Add the rest of the ingredients. mixing everything well.
Beans should be added at the end, depending on how juicy the apple is so that the charoset thicken.
After plating, add a little of the almonds as decoration.
Brenda Rosenbaum&rsquos Haroset
Brenda Rosenbaum, is the founder of Mayan Hands. She grew up in Guatemala and left as a young adult due to the civil war. Her family is half Ashkenazi and half Sephardic. Her mother lives in Guatemala City and this is her recipe. This recipe came via Ilana Schatz of Fair Trade Judaica.
1 pound dates
2 granny smith apples
1 cup chopped nuts (macadamia nuts are native to Guatemala)
Soak dates in hot water for a few hours.
Drain the dates but put them in the food processor but don&rsquot process them completely, leave some chunks in it.
Peal and cut apples into one inch chunks.
Put apple pieces in pan, and bring to boil with a bit of water. Simmer until they become puree.
Mix dates and apples.
Add cinnamon to taste, sweet wine.
Just prior to serving add chopped nuts.
Cuba: Mango and Pineapple Haroset Balls
For Jennifer &ldquoThe Cuban Reuben&rdquo Stempel blogging about food allows her to explore her twin Jewish and Cuban heritages. This Cuban haroset is her own invention inspired by the island flavors that influence so much of her cooking. While most haroset is served as a paste, Stempel drew on the Sephardic tradition of making haroset into small balls for this unique take on a classic dish.
5oz dried unsweetened mango, coarsely chopped
8oz dried unsweetened pineapple, coarsely chopped
½ cup almond slivers, toasted
2 cups shredded coconut, toasted and separated
In a small bowl, soak the mango in hot water for ½ hour.
Drain well, and add to a food processor. Add pineapple, almonds, and 1 cup of the coconut to the mango in the food processor, and pulse only until the mixture starts to form a ball. There should still be some visible chunks.
Form the mixture into bite-sized balls, and set atop a pan lined with wax paper.
In a small bowl, add the last cup of shredded coconut. Roll the balls in the coconut until they are lightly coated, and return them to the wax paper.
Refrigerate the balls for 1 hour or until set.
United States: Rabbi Ruth&rsquos Haroset Recipe
One of the joys of Jewish life in America is the diversity not only of the community but also of the ingredients from around the world that are at our fingertips. This recipe draws on traditional as well as exotic flavors. Sweet with a touch of the sour with a red tinge which reminds us of the mixed emotions with which we greet our freedom, always recalling the hard work and suffering that preceded the Exodus.
1 cup dried figs
1 cup dried apricots
1 cup roasted hazelnuts
1 large or 2 small whole blood oranges
2 tablespoons pomegranate molasses (available at Middle Eastern markets)
Additional orange juice as needed
Cut blood oranges into quarters or chunks depending on size.
Place all the ingredients except the orange juice in food processor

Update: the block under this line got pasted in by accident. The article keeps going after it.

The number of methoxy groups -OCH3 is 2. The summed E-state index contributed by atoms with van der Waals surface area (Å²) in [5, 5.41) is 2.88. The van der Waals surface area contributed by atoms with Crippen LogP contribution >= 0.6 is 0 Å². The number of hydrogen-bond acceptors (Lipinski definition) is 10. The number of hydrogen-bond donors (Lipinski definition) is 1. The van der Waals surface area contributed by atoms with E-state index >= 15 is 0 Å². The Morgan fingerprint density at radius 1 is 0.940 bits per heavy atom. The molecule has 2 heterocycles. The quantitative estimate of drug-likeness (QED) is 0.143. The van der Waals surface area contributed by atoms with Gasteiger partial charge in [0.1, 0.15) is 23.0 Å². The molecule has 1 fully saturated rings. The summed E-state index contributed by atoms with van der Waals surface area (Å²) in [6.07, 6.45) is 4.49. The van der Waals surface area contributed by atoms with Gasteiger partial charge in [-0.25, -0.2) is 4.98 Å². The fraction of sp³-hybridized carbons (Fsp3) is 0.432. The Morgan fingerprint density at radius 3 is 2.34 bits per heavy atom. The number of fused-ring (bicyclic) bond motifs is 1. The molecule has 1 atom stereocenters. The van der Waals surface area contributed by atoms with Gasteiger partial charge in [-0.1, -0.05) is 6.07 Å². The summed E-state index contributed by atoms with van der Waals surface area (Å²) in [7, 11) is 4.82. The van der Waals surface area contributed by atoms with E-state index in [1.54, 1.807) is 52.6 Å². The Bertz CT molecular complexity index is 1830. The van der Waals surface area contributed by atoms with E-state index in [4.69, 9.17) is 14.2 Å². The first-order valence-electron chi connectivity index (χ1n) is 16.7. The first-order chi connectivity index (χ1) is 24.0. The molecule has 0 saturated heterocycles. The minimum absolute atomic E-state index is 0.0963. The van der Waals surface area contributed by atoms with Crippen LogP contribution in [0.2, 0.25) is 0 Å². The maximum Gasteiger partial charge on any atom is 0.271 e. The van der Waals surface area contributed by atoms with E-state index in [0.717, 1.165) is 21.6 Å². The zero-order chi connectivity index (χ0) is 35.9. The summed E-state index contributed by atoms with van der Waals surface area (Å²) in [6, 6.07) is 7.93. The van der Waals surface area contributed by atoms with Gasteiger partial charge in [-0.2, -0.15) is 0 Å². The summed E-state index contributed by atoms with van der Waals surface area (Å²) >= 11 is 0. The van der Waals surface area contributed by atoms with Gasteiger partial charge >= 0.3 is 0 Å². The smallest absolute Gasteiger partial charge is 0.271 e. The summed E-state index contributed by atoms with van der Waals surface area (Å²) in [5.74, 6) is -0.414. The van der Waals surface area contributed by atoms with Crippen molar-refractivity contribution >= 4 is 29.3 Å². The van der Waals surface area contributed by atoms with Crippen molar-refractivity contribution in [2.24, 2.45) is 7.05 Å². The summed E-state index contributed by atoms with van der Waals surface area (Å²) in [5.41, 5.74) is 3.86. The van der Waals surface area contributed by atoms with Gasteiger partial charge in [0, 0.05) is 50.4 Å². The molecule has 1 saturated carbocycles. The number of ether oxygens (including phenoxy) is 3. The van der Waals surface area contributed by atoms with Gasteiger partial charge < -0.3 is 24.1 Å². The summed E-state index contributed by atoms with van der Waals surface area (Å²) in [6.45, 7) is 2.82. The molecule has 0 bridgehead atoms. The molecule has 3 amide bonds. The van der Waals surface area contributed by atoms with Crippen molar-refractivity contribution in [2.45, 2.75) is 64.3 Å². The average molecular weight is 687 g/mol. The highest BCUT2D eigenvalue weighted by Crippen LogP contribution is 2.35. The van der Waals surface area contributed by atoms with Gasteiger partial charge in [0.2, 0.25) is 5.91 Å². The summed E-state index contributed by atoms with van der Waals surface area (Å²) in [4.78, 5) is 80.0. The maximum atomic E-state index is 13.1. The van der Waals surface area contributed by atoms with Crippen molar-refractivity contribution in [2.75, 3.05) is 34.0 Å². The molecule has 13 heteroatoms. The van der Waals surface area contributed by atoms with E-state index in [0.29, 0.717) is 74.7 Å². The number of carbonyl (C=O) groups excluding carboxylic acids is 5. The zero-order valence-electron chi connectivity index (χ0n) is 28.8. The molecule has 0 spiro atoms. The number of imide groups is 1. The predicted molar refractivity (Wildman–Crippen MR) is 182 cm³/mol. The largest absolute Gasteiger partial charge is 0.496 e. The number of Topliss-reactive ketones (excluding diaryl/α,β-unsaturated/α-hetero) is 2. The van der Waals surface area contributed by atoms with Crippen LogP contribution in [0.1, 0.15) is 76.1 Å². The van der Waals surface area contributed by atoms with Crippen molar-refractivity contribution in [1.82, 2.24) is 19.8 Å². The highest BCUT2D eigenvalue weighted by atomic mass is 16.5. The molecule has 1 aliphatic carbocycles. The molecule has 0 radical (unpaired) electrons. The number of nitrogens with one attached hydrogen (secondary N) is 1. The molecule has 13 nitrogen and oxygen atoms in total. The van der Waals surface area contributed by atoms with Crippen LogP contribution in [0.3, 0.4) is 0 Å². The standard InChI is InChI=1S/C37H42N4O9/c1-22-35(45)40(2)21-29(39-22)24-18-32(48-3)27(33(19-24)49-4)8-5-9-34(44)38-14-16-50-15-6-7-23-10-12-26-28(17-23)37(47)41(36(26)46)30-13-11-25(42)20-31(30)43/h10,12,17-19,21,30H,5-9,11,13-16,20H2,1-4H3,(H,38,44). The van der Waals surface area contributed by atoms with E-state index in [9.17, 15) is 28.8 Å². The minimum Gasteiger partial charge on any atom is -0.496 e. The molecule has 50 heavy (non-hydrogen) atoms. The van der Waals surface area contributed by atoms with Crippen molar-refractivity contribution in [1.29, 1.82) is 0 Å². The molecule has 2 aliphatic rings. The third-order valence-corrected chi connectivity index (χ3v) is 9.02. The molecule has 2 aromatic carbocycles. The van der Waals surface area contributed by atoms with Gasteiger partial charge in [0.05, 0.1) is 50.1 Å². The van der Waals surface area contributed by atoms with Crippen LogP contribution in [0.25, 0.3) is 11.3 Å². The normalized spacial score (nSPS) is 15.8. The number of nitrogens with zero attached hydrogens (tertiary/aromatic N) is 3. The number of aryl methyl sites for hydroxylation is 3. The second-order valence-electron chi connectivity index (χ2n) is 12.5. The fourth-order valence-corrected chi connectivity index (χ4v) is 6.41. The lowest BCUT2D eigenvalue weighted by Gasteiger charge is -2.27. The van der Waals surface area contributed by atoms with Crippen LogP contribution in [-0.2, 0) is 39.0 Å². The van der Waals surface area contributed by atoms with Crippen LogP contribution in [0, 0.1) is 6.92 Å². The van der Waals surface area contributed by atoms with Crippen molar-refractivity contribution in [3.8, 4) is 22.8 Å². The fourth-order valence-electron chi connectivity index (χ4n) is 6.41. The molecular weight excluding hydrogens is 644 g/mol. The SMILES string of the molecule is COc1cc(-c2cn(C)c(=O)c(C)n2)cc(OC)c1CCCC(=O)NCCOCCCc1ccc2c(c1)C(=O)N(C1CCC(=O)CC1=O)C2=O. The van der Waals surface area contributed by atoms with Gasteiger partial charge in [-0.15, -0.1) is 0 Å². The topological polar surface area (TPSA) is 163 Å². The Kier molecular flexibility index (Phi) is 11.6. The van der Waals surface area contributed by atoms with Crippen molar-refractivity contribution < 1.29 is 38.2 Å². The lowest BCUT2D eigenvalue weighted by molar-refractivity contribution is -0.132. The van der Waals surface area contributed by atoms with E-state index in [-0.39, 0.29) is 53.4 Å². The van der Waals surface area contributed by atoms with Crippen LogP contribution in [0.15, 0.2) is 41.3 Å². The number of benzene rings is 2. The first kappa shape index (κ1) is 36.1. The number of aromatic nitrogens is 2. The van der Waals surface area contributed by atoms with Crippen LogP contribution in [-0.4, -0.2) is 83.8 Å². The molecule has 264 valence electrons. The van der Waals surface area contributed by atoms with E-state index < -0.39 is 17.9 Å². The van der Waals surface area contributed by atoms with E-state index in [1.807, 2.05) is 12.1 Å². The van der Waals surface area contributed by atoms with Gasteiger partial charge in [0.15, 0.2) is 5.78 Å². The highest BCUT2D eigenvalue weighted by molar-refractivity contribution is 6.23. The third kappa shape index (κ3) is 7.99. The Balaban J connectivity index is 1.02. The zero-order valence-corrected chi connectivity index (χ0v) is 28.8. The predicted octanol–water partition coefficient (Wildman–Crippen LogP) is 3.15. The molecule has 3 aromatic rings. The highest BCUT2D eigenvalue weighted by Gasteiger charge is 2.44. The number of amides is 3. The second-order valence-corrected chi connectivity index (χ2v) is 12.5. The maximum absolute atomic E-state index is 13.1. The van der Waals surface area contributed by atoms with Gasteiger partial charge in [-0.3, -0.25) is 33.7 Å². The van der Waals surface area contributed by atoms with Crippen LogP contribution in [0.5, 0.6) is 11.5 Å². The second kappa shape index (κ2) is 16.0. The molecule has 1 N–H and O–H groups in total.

Pulse until mixture resembles a paste.
If mixture is too dry add a tablespoon of additional orange juice and pulse again.
Repeat until the mixture is moist.
How this year’s seder will be different
During the Passover seder, we ask four questions, beginning with: “Why is this night different from all other nights?”
This year, everything is very different from all other years for two reasons: 1) we’re doing virtual seders while in COVID-19 quarantine and 2) we’re celebrating the arrival of my brother and sister-in-law’s son, Charlie.
My fiancé Cliff and I will be doing Zoom seders with our families in Cincinnati, Washington DC, Atlanta, Nashville, Miami, Boston, NY, Chicago and Israel. My guess is that it will be a little chaotic and very funny, especially if my hilarious sister Thea leads our seder (she’s our in-house Marvelous Mrs. Maisel).
As a family, we’re counting our blessings of freedom and health and trying to do what we can to support the heroic healthcare professionals and first responders who are putting their lives on the line. Some of our dearest friends are doctors and nurses working in ICUs around the country, and they are in our thoughts every day.
Our hearts break for those who have tragically lost loved ones to this pandemic. We’ll be praying for those who are struggling with sickness, unemployment, decimated small businesses, food insecurity, and tremendous financial pressures.
This will be a Passover to remember. It will be a time of reflection and profound gratitude. A time to acknowledge our powerlessness over all external circumstances. A time to take full responsibility for our thoughts and attitudes. A time to surrender to the total uncertainty. And most importantly, a time to expand our hearts and generosity to other humans.
Our family is Ashkenazic, meaning that we trace our roots to Eastern Europe. We celebrate Passover with this Sephardic charoset recipe. Though our traditional charoset contains fresh apples and walnuts, we all prefer the Sephardic version, which is made with dried fruit and is denser. Here’s a recipe we love:
Della Heiman’s Sephardic charoset
Apple & Almond HarosetEddie Berman
Yield: Yields about 4 cups
One of the six elements on the Passover seder plate, this spiced chunky spread symbolizes the mortar that the Jewish slaves used for constructing buildings in ancient Egypt. You can serve it spooned over matzo, though it’s also a fine topping for roast chicken or beef. I like to start light with the prominent flavors (cinnamon, honey, and red wine) and then add more to taste.